Posted on May 07, 2018
This little tale comes from a GMing policy I've adopted from other systems where I simply say "Yes" when the PCs want to do something. I generally let the dice decide a lot of things so that the players don't feel like I'm railroading them.
The campaign I've been running has an ongoing follower named Janus. Most GMs will probably quickly see the hint in the name of the Roman God with two faces. In order to add flavour to this character, one of the players started asking me details about him. I gave a thorough description, but when his donkey got mentioned everyone stopped paying attention to Janus and started talking about the donkey.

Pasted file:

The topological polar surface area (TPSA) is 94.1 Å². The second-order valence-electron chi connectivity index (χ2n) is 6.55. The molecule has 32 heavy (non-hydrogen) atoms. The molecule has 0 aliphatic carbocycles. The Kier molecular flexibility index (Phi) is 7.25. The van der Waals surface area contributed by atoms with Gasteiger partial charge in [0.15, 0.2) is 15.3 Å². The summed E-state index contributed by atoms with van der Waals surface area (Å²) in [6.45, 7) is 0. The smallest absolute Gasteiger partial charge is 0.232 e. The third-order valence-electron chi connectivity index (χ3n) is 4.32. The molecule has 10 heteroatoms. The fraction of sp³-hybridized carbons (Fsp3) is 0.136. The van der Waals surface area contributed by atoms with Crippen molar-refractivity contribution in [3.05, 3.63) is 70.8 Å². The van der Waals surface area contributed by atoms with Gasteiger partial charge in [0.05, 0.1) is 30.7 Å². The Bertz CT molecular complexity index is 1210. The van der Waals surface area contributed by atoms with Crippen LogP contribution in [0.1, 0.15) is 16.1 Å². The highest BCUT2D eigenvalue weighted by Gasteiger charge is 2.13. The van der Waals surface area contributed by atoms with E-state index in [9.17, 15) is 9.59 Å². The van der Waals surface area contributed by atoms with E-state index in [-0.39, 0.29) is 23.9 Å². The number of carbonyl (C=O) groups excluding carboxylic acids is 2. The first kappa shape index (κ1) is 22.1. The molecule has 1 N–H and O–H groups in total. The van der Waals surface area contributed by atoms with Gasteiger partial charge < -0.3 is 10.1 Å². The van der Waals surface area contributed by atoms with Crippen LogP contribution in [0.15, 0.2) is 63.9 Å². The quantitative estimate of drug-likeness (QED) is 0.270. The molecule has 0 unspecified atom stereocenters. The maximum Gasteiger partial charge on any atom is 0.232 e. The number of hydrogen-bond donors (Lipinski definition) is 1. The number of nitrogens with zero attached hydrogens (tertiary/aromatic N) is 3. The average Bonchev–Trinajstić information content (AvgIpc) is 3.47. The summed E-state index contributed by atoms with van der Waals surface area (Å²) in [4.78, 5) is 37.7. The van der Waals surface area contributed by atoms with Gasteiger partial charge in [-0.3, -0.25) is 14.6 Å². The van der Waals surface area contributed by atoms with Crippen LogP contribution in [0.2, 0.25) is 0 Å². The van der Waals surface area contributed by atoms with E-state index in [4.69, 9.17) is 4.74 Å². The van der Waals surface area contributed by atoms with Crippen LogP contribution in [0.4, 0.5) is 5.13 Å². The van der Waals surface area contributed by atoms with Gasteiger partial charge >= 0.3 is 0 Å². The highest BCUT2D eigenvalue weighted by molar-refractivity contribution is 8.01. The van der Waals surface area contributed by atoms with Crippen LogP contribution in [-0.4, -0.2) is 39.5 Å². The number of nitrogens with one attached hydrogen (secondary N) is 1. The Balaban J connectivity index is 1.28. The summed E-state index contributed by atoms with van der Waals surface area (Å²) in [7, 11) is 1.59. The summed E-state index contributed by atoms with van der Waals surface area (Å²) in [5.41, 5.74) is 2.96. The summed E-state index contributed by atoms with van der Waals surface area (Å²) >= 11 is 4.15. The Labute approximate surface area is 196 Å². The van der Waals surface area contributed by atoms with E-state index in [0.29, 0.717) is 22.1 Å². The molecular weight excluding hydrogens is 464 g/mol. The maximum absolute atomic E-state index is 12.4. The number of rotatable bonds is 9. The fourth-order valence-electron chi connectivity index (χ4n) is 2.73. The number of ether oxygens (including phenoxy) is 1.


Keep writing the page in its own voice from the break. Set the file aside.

Next thing I knew, the donkey was named Zanzibar and half the party was convinced this donkey was some sort of genius-level wizard in disguise or something equally insane. Having already said yes, I went with it.
Later in the campaign when the matter of Janus' loyalty and trustworthiness was in question, the players once again focused on Zanzibar! They created this idea that Janus was just the frontman with no idea what was going on, and that Zanzibar was the one to keep an eye on.
Even now, the one-off character that I had originally thought the players would leave buried up to his neck in the desert (this being a Western themed campaign after all), is instead still with them. The Monk and donkey combo are known as Zanzibar and Janus, and whenever that unresolved plot line comes up the "Janus" is frequently missing.
Along with a giant bee familiar that uses its wings to sing, Zanzibar has been the MVNPC of this campaign, and probably will continue to be for months or years to come.